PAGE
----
Hey Bookfoxers, it can be difficult to find a writing community in your area, even if you’re an established writer.
It’s especially hard if you’re not in a major metropolis. I mean, writers are on in every street corner in San Francisco or New York, but if you’re in a smaller city or suburbs or a rural community, it becomes increasingly difficult to find fellow writers.
I’m going to give you the information every writer should know when approaching bookstores to plan a book tour: the perspective of a bookstore owner and an author.
In December of 2013, Brian Lampkin and I opened Scuppernong Books in Greensboro, North Carolina. We sell mostly new books, some used, and we have a café where you can buy coffee, beer, wine, small plates, and snacks. We get a lot of requests from writers who want to hold events at our store, many more requests than we could possibly schedule. We hold as many events as we can, but we still have to turn down writers.
This post is based on old-fashioned research: I emailed 19 new literary agents seeking to build their client list, and got the inside dish from each of them.
The type of books they’re looking for
The type of books they read when they’re not working
Personal information — their history, hobbies, etc.
Many agents responded promptly to my question regarding what type of work they were seeking, and I was impressed and encouraged by the warmth and directness of their replies. By and large, agents are really looking for emerging writers.
I only ask because it seems like the big publishing companies tend to reward the prodigy model: you know, the wunderkinds who graduate from a prestigious university and get a seven-figure advance for a novel about New York or a YA fantasy series.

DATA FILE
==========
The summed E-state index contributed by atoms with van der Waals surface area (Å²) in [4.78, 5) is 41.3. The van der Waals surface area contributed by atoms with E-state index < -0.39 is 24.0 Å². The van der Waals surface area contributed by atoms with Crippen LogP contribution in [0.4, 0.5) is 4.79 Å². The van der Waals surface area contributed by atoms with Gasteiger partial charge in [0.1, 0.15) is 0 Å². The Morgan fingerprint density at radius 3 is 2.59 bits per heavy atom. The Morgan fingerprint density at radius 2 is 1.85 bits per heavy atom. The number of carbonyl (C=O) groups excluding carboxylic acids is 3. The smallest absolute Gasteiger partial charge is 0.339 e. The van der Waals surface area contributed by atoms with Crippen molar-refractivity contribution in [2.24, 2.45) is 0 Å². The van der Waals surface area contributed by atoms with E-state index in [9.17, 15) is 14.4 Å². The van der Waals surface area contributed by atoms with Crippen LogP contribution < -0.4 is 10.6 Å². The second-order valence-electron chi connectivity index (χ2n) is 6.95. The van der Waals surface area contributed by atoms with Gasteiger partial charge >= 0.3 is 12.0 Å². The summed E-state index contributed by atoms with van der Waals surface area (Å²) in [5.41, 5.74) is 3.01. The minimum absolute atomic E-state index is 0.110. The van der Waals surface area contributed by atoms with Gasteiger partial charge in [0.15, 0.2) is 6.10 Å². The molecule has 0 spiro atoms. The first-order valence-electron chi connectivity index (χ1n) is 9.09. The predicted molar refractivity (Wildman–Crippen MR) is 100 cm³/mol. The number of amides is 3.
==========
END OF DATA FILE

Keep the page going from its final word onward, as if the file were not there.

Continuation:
They have cherubic cheeks and photograph well for all the media outlets and act like very intellectual twenty-five-year-olds.
If you are at all like me, you fantasize about leaving it all behind–the job, the husband and kids, the yappy dog. Not for good, no, that’s a different post. Just for a week, maybe two, to go to a writing retreat.
You dream of traveling to a far away, preferably warm, but maybe not-so-warm (this is your make-believe moment, too) place where you can while away the days at a beautiful beach or curb-side cafe, writing your forthcoming novel.
As a full time editor, I read and gave feedback on 61 books this year. For those of you who wonder how this is possible, for most books I am not copyediting them, only (only!) giving feedback about every part of the fictional world — plot, characters, dialogue, beginnings/endings, themes, structure, metaphors, etc.
I’m basically a story doctor, helping writers tell better stories.
I loved my time as guest editor for Press 53’s Prime Number Magazine, and wanted to pass on a few tips to writers trying to break into literary journals. I got hundreds of submissions and had to pick carefully to select only the top 3, and here’s my best advice on how to get your next acceptance!
Listen up! This video tells you how to choose a social media platform, how to automate your social media to draw readers, when you should start your social media outreach, and what sort of content to offer.